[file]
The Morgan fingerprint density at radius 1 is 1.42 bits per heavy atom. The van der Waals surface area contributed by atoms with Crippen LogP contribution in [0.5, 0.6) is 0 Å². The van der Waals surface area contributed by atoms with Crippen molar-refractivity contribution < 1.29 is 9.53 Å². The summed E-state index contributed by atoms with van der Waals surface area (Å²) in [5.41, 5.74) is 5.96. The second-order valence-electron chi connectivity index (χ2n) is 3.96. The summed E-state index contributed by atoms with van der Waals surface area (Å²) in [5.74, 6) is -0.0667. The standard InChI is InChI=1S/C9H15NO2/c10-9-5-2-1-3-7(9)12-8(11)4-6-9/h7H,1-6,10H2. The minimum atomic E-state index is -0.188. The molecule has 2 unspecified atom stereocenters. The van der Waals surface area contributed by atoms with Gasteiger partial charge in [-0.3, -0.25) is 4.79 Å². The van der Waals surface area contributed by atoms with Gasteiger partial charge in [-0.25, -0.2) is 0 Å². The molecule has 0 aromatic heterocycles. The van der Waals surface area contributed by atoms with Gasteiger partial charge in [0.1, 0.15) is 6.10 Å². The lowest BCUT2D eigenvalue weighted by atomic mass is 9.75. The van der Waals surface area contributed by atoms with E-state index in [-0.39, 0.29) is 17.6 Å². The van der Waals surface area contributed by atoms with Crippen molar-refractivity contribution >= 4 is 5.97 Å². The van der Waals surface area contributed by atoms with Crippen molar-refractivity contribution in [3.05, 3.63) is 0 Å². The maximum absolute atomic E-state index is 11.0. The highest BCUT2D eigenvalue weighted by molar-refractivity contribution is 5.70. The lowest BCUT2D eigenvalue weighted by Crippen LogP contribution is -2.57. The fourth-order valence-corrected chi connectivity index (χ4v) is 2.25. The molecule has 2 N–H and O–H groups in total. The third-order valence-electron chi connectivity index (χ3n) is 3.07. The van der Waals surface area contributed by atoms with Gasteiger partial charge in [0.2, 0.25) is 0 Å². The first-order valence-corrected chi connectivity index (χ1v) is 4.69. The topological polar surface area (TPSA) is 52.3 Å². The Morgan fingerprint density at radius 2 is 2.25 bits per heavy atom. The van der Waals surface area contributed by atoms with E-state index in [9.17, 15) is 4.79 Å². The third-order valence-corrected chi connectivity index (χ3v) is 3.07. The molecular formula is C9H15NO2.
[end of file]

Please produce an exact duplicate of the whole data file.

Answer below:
The Morgan fingerprint density at radius 1 is 1.42 bits per heavy atom. The van der Waals surface area contributed by atoms with Crippen LogP contribution in [0.5, 0.6) is 0 Å². The van der Waals surface area contributed by atoms with Crippen molar-refractivity contribution < 1.29 is 9.53 Å². The summed E-state index contributed by atoms with van der Waals surface area (Å²) in [5.41, 5.74) is 5.96. The second-order valence-electron chi connectivity index (χ2n) is 3.96. The summed E-state index contributed by atoms with van der Waals surface area (Å²) in [5.74, 6) is -0.0667. The standard InChI is InChI=1S/C9H15NO2/c10-9-5-2-1-3-7(9)12-8(11)4-6-9/h7H,1-6,10H2. The minimum atomic E-state index is -0.188. The molecule has 2 unspecified atom stereocenters. The van der Waals surface area contributed by atoms with Gasteiger partial charge in [-0.3, -0.25) is 4.79 Å². The van der Waals surface area contributed by atoms with Gasteiger partial charge in [-0.25, -0.2) is 0 Å². The molecule has 0 aromatic heterocycles. The van der Waals surface area contributed by atoms with Gasteiger partial charge in [0.1, 0.15) is 6.10 Å². The lowest BCUT2D eigenvalue weighted by atomic mass is 9.75. The van der Waals surface area contributed by atoms with E-state index in [-0.39, 0.29) is 17.6 Å². The van der Waals surface area contributed by atoms with Crippen molar-refractivity contribution >= 4 is 5.97 Å². The van der Waals surface area contributed by atoms with Crippen molar-refractivity contribution in [3.05, 3.63) is 0 Å². The maximum absolute atomic E-state index is 11.0. The highest BCUT2D eigenvalue weighted by molar-refractivity contribution is 5.70. The lowest BCUT2D eigenvalue weighted by Crippen LogP contribution is -2.57. The fourth-order valence-corrected chi connectivity index (χ4v) is 2.25. The molecule has 2 N–H and O–H groups in total. The third-order valence-electron chi connectivity index (χ3n) is 3.07. The van der Waals surface area contributed by atoms with Gasteiger partial charge in [0.2, 0.25) is 0 Å². The first-order valence-corrected chi connectivity index (χ1v) is 4.69. The topological polar surface area (TPSA) is 52.3 Å². The Morgan fingerprint density at radius 2 is 2.25 bits per heavy atom. The van der Waals surface area contributed by atoms with E-state index in [9.17, 15) is 4.79 Å². The third-order valence-corrected chi connectivity index (χ3v) is 3.07. The molecular formula is C9H15NO2.